We see them on products we buy in the stores, we see them on documents we get in the mail, we see them on placards as we walk thru museums and nature trails, and we see them on labels and boxes we receive from Amazon, UPS, and stores worldwide.  They come in various shapes and configurations.  Some look like a series of fat and thin lines and some look like some hieroglyphics we see on ancient human artifacts that are more a picture than words.  Many people see them and don’t think anything about them.  All they know is that when they go to the store, the cashier needs to scan them so that they can know how much to charge them.

But that is just a small portion of what those symbols do and mean.  Those symbols are definitely a way for a cashier to speed up the checkout process so that the total amount charged can be determined.  Not only did it determine the price, but it updated the inventory in the store.  With the inventory being removed in the store, logistic managers can determine what needs to be replenished in the store from the product distribution center.  Buyers can then look at the distribution centers inventory and compare it again reorder points to determine what to buy from the manufacturers and place accurate purchase orders.  And finally, with purchase orders in hand, the manufacturers can order the appropriate raw materials to make the finished product. 

All this happens with the scan of the product at the checkout counter.  And this is just one stream of use.  If you think about the boxes you receive from UPS or Amazon, the use of the barcode on the label allows the shippers to know where to deliver the product and allows the consumer to see where their package is each day.  As it bounces from pickup to truck to plane to truck to your front door, the path your package takes is well-known.  Another use of these symbols is those square shapes that look like a foreign language.  Those codes, called QR codes, are able to store a whole bunch of information including links to websites.  They are often used in nature centers, zoos, and museums to allow the person scanning the code to see and hear much more detail about what they are looking at.   That is because the code has a link to a website that can contain all that information and a whole lot more than can fit on a plaque or sign.  There are other uses like to make it easier to know where the product is in the warehouse and they contain the expiration date so warehouse managers know when to discard the product before it can be sold and finally, to know where the product has gone so if there is a recall, the vendor knows who purchased it.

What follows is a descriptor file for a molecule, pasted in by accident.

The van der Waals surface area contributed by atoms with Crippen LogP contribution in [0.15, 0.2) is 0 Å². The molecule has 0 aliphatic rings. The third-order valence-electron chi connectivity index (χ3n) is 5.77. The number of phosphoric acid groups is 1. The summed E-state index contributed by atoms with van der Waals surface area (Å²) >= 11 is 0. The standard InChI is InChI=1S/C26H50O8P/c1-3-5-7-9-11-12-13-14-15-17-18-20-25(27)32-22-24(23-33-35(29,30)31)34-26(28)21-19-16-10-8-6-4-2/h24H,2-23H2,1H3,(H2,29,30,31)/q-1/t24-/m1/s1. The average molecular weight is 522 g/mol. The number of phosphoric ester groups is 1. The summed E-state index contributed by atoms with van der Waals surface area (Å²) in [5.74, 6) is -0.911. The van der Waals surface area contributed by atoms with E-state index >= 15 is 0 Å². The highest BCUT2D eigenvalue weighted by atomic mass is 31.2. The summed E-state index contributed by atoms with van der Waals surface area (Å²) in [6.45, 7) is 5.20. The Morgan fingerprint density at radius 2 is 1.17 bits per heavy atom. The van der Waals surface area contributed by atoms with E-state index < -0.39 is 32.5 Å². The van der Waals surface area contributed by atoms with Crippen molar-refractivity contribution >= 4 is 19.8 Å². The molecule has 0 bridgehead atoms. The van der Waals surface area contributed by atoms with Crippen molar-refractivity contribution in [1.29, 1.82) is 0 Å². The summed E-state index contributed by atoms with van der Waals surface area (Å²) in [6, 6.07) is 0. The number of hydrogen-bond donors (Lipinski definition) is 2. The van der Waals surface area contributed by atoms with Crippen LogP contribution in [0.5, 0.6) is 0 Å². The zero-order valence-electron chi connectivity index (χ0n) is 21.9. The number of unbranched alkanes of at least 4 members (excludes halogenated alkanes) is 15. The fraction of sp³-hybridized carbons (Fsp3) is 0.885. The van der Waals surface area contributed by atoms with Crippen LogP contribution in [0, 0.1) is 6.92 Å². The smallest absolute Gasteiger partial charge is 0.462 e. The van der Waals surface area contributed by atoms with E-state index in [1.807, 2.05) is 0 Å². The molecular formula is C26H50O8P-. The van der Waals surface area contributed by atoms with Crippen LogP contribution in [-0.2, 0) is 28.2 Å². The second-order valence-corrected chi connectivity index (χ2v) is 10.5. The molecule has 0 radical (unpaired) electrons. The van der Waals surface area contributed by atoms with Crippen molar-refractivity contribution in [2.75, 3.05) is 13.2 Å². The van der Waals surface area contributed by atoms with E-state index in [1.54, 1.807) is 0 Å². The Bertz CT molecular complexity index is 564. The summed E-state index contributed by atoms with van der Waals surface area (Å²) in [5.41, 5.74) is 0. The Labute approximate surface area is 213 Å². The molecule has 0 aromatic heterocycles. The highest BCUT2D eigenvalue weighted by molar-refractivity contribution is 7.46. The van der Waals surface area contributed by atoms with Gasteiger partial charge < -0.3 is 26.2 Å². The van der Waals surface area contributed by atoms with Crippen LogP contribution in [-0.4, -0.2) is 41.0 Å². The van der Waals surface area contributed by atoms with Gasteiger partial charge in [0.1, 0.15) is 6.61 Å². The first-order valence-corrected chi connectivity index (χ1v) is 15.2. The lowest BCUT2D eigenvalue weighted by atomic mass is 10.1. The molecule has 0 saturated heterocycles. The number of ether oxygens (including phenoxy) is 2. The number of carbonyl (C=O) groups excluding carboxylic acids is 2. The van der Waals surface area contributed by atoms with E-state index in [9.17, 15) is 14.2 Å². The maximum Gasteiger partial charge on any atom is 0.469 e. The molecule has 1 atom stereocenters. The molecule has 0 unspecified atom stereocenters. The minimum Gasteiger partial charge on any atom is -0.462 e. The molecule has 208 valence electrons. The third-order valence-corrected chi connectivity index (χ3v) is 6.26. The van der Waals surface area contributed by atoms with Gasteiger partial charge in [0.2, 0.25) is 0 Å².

And when looking at barcodes, there are many different font types – there are code 3 of 9, code 128, upc, gtin, gs1-128 and many more.  These barcodes have structures behind them where a user just can’t print anything they want.  Some are a direct link to the product, some contain check digits, some have multiple fields of data compressed into all the field, some have identifiers built in so you know where different pieces of data are stored.  Someone scanning the barcode needs to know the font and layout in order to properly decipher the data encoded.  In some cases, certain applications require a certain format or certain consumers of the data require their suppliers to provide a format for their application to handle the data properly.  In terms of products shipped around the world, there might be 3 or 4 barcodes in and on every package.  The outer box might have a gtin, the product might have a ucc, the shipping label might have the QR code and a 3 of 9 barcode for the tracking number. 

Having the proper equipment to enable the software to get the proper information is important as some scanners are able to decipher the barcode real-time when the barcode is scanned.  Others need to be programmed to accept the barcode and understand its components.  The GS1-128 for instance can have 4 or 5 pieces of data all imbedded in the barcode (item id, expiration date, manufactured date and others).  Certain printers might be needed to be able to print the barcode format.

Without the proper training and understanding, barcodes could be considered a foreign language. When in fact, they are used to transmit data and make thing easier for all that handle the product or paperwork.  If you have a need to help identify a barcode to better your operations or if a customer requires a barcode on your paperwork or products, contact MIBAR so that we can assist you in understanding and completing the requirement.